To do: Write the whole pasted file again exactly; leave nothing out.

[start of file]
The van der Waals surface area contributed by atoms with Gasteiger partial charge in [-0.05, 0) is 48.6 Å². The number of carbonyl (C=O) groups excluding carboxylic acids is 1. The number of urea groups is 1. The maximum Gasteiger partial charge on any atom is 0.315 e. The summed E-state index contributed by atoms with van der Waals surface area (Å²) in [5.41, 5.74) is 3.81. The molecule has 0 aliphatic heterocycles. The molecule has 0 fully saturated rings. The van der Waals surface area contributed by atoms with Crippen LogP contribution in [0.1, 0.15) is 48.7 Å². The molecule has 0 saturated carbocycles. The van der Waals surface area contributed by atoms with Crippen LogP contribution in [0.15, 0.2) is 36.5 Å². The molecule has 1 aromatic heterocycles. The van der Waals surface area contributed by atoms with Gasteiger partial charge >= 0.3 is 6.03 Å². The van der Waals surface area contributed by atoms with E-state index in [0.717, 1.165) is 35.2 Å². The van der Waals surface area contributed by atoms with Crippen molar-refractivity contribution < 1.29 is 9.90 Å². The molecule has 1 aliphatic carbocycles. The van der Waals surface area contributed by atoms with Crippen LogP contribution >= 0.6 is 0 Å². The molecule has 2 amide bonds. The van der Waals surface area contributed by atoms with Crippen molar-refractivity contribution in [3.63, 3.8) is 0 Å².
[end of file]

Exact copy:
The van der Waals surface area contributed by atoms with Gasteiger partial charge in [-0.05, 0) is 48.6 Å². The number of carbonyl (C=O) groups excluding carboxylic acids is 1. The number of urea groups is 1. The maximum Gasteiger partial charge on any atom is 0.315 e. The summed E-state index contributed by atoms with van der Waals surface area (Å²) in [5.41, 5.74) is 3.81. The molecule has 0 aliphatic heterocycles. The molecule has 0 fully saturated rings. The van der Waals surface area contributed by atoms with Crippen LogP contribution in [0.1, 0.15) is 48.7 Å². The molecule has 0 saturated carbocycles. The van der Waals surface area contributed by atoms with Crippen LogP contribution in [0.15, 0.2) is 36.5 Å². The molecule has 1 aromatic heterocycles. The van der Waals surface area contributed by atoms with Gasteiger partial charge >= 0.3 is 6.03 Å². The van der Waals surface area contributed by atoms with E-state index in [0.717, 1.165) is 35.2 Å². The van der Waals surface area contributed by atoms with Crippen molar-refractivity contribution < 1.29 is 9.90 Å². The molecule has 1 aliphatic carbocycles. The van der Waals surface area contributed by atoms with Crippen LogP contribution >= 0.6 is 0 Å². The molecule has 2 amide bonds. The van der Waals surface area contributed by atoms with Crippen molar-refractivity contribution in [3.63, 3.8) is 0 Å².